4 Steps To Effective Vendor Risk Management


Vendor risk management is a key function of Procurement and Supply Chain. Some companies have dedicated teams to track and manage vendor risk.

A official definition is that  "It is  implementation of strategies to manage both everyday and exceptional risks along the supply chain based on continuous risk assessment with the objective of reducing vulnerability and ensuring continuity".

Potential benefits of Proactive Risk management is

  • Avoiding supply chain disruptions.

  • Protection of price margins, by avoiding surprise price increase.

  • Increased customer and stakeholder satisfaction

  • Better vendor relationships.

Now, whether Procurement should track vendor risk or there should be separate Vendor Management Office managing that, is a topic for another day. If you are getting started with risk management practice, then follow these four steps to organize the risk management process

  1. Define Vendor Risk Categories

  2. Identify key Suppliers

  3. Process to track Vendor Risk

  4. Risk Mitigation Strategy

Let’s look at each one of them

1. Define Vendor Risk Categories

All risks are not equal, what is important to your supply chain might be very different as compared to another company in another industry. Start with identifying what risk categories are important for your business . Here are some example of vendor risk categories

Delivery Risk: This is a measure of whether the supplier is at risk of not able to supply good or services. Some of the key drivers for tracking risk in this category are

  • Late deliveries

  • Natural disasters

  • Supply chain disruptions due to manmade events.

  • Politically unstable environment.

  • Capacity and demand mismatch

Financial Risk: As the name suggests, this is a measure of vendor’s financial stability and its ability to stay solvent. Some of the key drivers for tracking risk in this category are

  • Unstable economic environment

  • Events like 2008 Financial disaster

  • Low cash reserves and bankruptcy

Reputation Risk: This is measure of risk to the reputation of the company. Some of the key drivers for tracking risk in this category are

  • Bad working conditions in developing countries.

  • Suicides by workers, for example Apple and Foxconn.

  • Child labor

Quality Risk: This is a measure of product or service quality risk.Some of the key drivers for tracking risk in this category are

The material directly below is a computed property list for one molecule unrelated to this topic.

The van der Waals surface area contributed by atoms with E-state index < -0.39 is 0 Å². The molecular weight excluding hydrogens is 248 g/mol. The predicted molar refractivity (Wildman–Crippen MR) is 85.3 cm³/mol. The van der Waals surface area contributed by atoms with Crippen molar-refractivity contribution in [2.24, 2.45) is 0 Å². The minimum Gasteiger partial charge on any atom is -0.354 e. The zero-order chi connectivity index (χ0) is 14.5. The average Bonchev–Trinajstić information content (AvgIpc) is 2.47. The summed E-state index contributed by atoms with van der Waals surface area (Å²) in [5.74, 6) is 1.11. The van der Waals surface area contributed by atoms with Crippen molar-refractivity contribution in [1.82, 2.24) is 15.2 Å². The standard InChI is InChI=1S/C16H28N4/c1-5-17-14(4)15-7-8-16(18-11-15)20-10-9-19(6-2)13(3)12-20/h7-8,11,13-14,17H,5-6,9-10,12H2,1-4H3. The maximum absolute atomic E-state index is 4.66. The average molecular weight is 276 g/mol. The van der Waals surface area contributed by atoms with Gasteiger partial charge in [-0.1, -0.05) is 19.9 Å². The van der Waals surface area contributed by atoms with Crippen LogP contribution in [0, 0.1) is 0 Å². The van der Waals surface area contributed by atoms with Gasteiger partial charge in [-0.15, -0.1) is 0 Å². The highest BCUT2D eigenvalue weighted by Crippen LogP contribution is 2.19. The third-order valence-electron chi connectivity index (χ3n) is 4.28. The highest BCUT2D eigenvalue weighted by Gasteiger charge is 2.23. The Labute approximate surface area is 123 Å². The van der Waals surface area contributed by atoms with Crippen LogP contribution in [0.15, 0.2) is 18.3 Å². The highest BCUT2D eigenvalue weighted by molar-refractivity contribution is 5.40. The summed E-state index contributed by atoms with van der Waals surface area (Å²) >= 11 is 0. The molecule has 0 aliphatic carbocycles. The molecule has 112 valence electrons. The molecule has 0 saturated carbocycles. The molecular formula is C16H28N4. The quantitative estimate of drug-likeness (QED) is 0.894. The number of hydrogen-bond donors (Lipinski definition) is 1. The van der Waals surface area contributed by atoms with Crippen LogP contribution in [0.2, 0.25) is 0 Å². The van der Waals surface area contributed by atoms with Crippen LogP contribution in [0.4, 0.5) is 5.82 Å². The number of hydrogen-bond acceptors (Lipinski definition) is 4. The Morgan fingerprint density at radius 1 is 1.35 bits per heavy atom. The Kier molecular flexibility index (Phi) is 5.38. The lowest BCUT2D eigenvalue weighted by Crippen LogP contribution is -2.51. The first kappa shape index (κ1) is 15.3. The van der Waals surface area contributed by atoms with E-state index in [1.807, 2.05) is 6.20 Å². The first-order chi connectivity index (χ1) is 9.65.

• Lack of quality standards.

  • Use of low quality raw materials.

  • Limited visibility into your supply chain, for example horse meat issue.

Use the above parameters to come up with a balanced scorecard. You can have a generic scorecard or you can create category specific scorecards to meet the requirements for that category.

2. Identify Key Suppliers


Does it make sense to track risk for all suppliers? probably not and there is a diminishing returns with the increased number anyways. So the second step is to identify the key suppliers for which you want to track risk.

There are lot of supplier segmentations approach. If you have one, that’s great. if not, here is a simple approach to identify key suppliers for which you should be tracking supplier risk.

  • All Suppliers who are single source suppliers.

  • Suppliers who are critical part of your supply chain and cause disruption.

  • Supplier for categories which are high demand and low in supply.

  • Suppliers with high spend.

  • Supplier who have proprietary technologies

Above are some of the examples, but you get the idea.

3. Tracking Supplier Risk

When it comes to tracking risk, you need to clearly define the following

  • What risk you are tracking.

  • How are you going to gather the data.

Tracking Risk: Once you have identified the risk categories, break it down into specific measures or Key Performance indicators. Some examples

  • Financial Risk

    • Payment history

    • Key financials ratios like leverage

    • EBIDTA (Earnings Before Interest, Depreciation, Taxes and Amortization)

  • Delivery Risk

    • On time delivery

    • Complete order

    • Location of the Supplier

  • Quality Risk

    • PPM (Parts Per Million)

    • Number of orders rejected in the last 12 months.

  • Reputation Risk

    • Labor policies

    • Compliance to policies and control enforcement.

This is not a comprehensive list by any means, but some ideas on how to get started with defining KPI’s.

Once you are done defining the specific KPI’s for various risk categories, Identify and define how you are going to gather data to track vendor risk. Some things to consider

  • Where the data resides, whether it is in internal systems or third party systems.

  • How the data will be gathered and aggregated, through manual files or through an automated system. For qualitative data, you might need to gather data via surveys.

  • How often you plan to gather this data? For example, Financial ratios doesn't change everyday but delivery day might change based on the orders.

4. Risk Mitigation Strategy

The fourth and last step in you Vendor Risk management strategy is to define a risk mitigation plan. Some risks have high probability and some have low probability, that could be used for prioritizing risks for defining a mitigation plan.

For example, for delivery risk, a short term mitigation strategy is to carry additional inventory. Other measures could include frequent site visits to ensure better quality.

When it comes to investments in Vendor risk management, try to find a right balance of risk and reward.

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